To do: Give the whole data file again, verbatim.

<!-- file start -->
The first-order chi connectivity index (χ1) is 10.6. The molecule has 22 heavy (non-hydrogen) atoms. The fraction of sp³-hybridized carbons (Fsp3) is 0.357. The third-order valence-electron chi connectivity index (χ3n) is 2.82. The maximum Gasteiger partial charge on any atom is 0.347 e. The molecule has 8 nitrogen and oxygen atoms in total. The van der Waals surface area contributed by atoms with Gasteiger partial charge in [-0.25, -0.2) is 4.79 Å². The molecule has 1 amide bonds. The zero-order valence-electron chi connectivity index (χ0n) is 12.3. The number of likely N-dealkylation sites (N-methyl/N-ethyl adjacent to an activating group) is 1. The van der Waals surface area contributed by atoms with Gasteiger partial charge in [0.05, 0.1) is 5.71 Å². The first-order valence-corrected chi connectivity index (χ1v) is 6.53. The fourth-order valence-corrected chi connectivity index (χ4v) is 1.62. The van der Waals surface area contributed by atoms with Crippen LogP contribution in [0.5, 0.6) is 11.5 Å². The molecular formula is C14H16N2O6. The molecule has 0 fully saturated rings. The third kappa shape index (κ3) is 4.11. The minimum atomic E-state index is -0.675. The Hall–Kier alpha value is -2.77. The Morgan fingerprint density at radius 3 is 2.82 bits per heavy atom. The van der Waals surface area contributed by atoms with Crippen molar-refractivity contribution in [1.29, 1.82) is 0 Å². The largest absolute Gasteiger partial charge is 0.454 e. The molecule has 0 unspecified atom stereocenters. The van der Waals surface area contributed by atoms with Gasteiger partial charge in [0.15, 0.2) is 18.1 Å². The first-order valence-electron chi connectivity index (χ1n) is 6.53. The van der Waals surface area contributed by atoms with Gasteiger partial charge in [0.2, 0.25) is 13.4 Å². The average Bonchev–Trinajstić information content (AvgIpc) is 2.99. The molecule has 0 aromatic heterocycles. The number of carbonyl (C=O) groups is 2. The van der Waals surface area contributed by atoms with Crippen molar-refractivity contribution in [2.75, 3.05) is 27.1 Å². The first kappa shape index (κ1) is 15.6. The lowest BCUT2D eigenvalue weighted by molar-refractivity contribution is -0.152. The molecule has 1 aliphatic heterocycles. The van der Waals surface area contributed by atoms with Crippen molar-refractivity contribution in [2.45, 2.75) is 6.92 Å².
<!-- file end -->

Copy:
The first-order chi connectivity index (χ1) is 10.6. The molecule has 22 heavy (non-hydrogen) atoms. The fraction of sp³-hybridized carbons (Fsp3) is 0.357. The third-order valence-electron chi connectivity index (χ3n) is 2.82. The maximum Gasteiger partial charge on any atom is 0.347 e. The molecule has 8 nitrogen and oxygen atoms in total. The van der Waals surface area contributed by atoms with Gasteiger partial charge in [-0.25, -0.2) is 4.79 Å². The molecule has 1 amide bonds. The zero-order valence-electron chi connectivity index (χ0n) is 12.3. The number of likely N-dealkylation sites (N-methyl/N-ethyl adjacent to an activating group) is 1. The van der Waals surface area contributed by atoms with Gasteiger partial charge in [0.05, 0.1) is 5.71 Å². The first-order valence-corrected chi connectivity index (χ1v) is 6.53. The fourth-order valence-corrected chi connectivity index (χ4v) is 1.62. The van der Waals surface area contributed by atoms with Crippen LogP contribution in [0.5, 0.6) is 11.5 Å². The molecular formula is C14H16N2O6. The molecule has 0 fully saturated rings. The third kappa shape index (κ3) is 4.11. The minimum atomic E-state index is -0.675. The Hall–Kier alpha value is -2.77. The Morgan fingerprint density at radius 3 is 2.82 bits per heavy atom. The van der Waals surface area contributed by atoms with Crippen molar-refractivity contribution in [1.29, 1.82) is 0 Å². The largest absolute Gasteiger partial charge is 0.454 e. The molecule has 0 unspecified atom stereocenters. The van der Waals surface area contributed by atoms with Gasteiger partial charge in [0.15, 0.2) is 18.1 Å². The first-order valence-electron chi connectivity index (χ1n) is 6.53. The van der Waals surface area contributed by atoms with Gasteiger partial charge in [0.2, 0.25) is 13.4 Å². The average Bonchev–Trinajstić information content (AvgIpc) is 2.99. The molecule has 0 aromatic heterocycles. The number of carbonyl (C=O) groups is 2. The van der Waals surface area contributed by atoms with Crippen molar-refractivity contribution in [2.75, 3.05) is 27.1 Å². The first kappa shape index (κ1) is 15.6. The lowest BCUT2D eigenvalue weighted by molar-refractivity contribution is -0.152. The molecule has 1 aliphatic heterocycles. The van der Waals surface area contributed by atoms with Crippen molar-refractivity contribution in [2.45, 2.75) is 6.92 Å².